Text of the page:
Financial Sector

17. Banks entered the global financial crisis in a healthy position. Prudential rules, often tighter than the minimum international standards, together with a rigorous and proactive approach to supervision helped maintain healthy and stable conditions. Banks had adequate capital buffers and followed prudent business practices based on classical on-balance sheet lending.

18. Banks remained profitable in the face of the global crisis with adequate provisioning and sound asset quality—nonperforming loans rose to less than 2 percent of assets. Capital adequacy has also improved to about 12 percent, after banks raised private capital. While sound regulation and supervision helped maintain stability, the government guarantee on wholesale funding introduced in late 2008 was also instrumental. Moreover, the Council of Financial Regulators played an important role in coordinating the response to the global crisis.

19. Challenges, however, remain as banks could become complacent while still facing vulnerabilities from high household and external debt. Having weathered the global financial crisis quite well, banks could be emboldened to pursue riskier strategies in the future.

20. The potential risks, however, are mitigated by the Australian Prudential Regulation Authority’s (APRA) intensive prudential supervision. In particular, we commend APRA’s approach to stress testing as it carefully assesses the vulnerabilities that banks face. The severity of the scenarios provides reassurance about the resilience of the banks to large but plausible shocks. Because of banks’ sizable short-term external debt, explicitly including funding risk in future stress scenarios is advisable. We welcome efforts to improve banks’ own stress testing capabilities. We would encourage APRA to review assumptions regarding probability of default and loss given default in light of recent experience in Australia and elsewhere. Further, potential risks in the mortgage sector should also be examined carefully, especially given high household debt, possible house price overvaluation, and potential volatility from the mining boom. We support APRA’s intention to extend stress testing beyond the banking system to other financial institutions such as insurance companies.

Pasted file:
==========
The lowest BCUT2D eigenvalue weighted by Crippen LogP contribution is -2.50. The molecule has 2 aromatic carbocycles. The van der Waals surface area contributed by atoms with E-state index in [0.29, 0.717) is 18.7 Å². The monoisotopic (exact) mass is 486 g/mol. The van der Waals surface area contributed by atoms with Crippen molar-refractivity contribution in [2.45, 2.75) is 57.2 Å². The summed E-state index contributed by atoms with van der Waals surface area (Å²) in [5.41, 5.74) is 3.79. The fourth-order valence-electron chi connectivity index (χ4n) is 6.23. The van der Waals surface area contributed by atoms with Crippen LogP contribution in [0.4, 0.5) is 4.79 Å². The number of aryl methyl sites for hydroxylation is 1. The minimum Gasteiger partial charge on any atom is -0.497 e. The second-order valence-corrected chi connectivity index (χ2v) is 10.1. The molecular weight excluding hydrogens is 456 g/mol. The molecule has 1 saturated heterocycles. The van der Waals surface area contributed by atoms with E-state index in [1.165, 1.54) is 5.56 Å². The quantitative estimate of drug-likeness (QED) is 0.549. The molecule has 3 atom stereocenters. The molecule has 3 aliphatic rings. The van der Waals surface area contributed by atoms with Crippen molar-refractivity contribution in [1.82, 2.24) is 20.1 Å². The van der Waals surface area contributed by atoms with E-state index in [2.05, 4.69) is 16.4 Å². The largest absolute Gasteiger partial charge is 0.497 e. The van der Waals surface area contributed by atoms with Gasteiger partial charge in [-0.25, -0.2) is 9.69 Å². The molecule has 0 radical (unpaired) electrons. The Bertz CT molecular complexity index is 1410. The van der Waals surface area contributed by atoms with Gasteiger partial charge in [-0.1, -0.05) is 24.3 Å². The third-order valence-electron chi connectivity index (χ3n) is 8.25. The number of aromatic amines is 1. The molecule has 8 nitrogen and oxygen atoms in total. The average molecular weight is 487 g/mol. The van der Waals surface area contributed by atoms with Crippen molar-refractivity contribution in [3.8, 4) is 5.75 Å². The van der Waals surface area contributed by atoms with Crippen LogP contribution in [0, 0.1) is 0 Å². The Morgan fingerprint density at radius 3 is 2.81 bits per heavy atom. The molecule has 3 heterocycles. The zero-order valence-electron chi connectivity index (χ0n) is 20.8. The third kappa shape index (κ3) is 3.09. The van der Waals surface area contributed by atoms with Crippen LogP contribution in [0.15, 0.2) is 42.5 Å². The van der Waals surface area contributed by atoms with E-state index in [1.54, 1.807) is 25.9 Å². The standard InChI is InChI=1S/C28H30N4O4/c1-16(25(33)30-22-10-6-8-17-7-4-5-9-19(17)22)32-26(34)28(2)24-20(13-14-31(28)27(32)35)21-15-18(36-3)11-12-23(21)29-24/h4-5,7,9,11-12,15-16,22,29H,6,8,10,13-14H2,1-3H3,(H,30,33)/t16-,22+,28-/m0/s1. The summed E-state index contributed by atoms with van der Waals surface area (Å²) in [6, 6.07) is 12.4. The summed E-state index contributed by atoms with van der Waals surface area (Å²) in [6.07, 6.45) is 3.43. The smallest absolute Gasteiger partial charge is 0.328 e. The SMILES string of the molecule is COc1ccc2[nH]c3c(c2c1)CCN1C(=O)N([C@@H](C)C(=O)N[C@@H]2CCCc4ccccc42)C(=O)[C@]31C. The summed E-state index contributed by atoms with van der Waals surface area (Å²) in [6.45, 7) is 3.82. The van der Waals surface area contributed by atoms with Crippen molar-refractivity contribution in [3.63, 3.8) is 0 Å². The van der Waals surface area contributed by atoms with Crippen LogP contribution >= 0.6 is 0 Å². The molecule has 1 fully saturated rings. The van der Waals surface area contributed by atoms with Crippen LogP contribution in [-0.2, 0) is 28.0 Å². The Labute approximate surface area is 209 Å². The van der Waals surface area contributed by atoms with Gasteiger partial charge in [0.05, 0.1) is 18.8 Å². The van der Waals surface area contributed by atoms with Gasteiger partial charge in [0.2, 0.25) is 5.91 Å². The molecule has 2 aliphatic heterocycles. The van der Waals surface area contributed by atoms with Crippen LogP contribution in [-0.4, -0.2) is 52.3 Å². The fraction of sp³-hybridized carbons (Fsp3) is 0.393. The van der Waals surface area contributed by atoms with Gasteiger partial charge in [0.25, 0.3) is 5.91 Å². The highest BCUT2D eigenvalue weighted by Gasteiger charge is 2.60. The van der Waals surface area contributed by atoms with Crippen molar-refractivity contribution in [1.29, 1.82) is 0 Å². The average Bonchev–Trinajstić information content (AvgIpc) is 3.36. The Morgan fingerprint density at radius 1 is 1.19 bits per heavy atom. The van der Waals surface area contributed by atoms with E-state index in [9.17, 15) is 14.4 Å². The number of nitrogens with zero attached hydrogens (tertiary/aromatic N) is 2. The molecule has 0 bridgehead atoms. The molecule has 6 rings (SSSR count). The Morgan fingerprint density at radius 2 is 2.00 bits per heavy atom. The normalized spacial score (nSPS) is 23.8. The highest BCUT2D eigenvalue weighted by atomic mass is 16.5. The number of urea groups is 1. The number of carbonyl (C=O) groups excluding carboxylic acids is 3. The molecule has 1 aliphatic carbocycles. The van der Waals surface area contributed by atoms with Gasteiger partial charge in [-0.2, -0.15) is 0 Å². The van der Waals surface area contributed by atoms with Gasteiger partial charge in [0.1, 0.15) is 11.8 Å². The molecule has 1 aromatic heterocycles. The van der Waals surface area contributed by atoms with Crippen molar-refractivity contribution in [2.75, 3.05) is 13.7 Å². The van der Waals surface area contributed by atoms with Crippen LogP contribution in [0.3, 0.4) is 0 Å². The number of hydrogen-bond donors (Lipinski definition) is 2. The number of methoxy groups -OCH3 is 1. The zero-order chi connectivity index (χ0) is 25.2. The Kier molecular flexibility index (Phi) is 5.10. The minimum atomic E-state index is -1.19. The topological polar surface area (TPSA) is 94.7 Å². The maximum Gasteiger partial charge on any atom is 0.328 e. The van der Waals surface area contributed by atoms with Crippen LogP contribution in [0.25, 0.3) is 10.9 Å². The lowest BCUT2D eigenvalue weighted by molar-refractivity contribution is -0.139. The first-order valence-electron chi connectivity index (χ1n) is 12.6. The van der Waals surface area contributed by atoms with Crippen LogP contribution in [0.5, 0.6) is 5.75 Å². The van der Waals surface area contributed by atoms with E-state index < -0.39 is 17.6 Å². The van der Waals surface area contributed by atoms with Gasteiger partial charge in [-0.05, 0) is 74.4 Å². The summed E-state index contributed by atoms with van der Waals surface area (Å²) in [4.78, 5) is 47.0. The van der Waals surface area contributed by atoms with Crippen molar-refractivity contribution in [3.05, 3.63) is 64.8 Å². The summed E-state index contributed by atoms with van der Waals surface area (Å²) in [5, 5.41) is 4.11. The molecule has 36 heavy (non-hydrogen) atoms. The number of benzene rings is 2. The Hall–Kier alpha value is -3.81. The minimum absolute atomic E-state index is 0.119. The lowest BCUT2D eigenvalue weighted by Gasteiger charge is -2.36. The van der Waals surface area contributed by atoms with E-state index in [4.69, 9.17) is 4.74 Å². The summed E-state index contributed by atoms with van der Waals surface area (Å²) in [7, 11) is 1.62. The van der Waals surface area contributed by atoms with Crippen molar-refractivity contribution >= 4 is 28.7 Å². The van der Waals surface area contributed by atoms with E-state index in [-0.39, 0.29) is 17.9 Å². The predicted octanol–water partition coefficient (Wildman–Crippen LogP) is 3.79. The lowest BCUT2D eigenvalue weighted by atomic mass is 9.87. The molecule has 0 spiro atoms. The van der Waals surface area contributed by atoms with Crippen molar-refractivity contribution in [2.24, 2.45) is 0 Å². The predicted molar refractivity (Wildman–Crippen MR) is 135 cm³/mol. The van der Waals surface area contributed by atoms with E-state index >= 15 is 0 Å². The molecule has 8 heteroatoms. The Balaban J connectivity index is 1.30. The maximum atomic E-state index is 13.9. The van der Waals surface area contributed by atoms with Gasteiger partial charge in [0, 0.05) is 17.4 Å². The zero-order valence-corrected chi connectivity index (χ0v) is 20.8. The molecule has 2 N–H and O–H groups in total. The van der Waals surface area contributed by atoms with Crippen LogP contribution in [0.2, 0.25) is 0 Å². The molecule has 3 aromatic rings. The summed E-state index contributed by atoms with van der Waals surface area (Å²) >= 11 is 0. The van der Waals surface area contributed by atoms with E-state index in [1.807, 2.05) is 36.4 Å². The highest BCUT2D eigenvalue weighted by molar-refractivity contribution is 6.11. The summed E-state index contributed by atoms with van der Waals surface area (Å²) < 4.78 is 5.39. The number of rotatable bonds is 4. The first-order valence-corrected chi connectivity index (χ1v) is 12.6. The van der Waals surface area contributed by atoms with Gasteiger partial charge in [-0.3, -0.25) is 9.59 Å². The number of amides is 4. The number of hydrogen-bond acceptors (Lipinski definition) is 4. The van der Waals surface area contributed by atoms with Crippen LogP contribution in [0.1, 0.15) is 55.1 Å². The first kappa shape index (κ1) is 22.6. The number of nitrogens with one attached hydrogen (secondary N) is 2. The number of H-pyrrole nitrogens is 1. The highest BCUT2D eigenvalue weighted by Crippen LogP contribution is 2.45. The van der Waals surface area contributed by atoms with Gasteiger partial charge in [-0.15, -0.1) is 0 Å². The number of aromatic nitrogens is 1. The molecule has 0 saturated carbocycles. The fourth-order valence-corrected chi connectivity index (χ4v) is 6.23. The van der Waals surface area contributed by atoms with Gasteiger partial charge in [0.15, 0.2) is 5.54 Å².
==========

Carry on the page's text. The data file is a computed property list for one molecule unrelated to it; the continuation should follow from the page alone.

21. We welcome progress in contingency planning for liquidity and solvency problems. In particular, we commend APRA’s approach that includes closely monitoring banks’ liquidity and funding plans. Initiatives to improve crises management are welcome. The planned Trans-Tasman crisis management exercise with New Zealand is an important step to identify possible challenges in a banking crisis.

22. Short-term external liabilities of banks remain a potential source of vulnerability despite some improvement in the composition of funding. Disruptions in global capital markets could put significant pressure on Australian banks. Therefore, APRA should encourage banks to rely more on medium- and long-term debt. Moving to longer-term funding would also put banks in a better position to meet the Net Stable Funding Ratio proposed by the Basel Committee. Given banks’ sizable short-term funding, complying with this ratio could present a challenge, even if revisions provide more favorable treatment of mortgage lending.

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The IMF team has enjoyed the candid and interesting discussions and we appreciate the authorities’ hospitality and thorough preparations for this mission.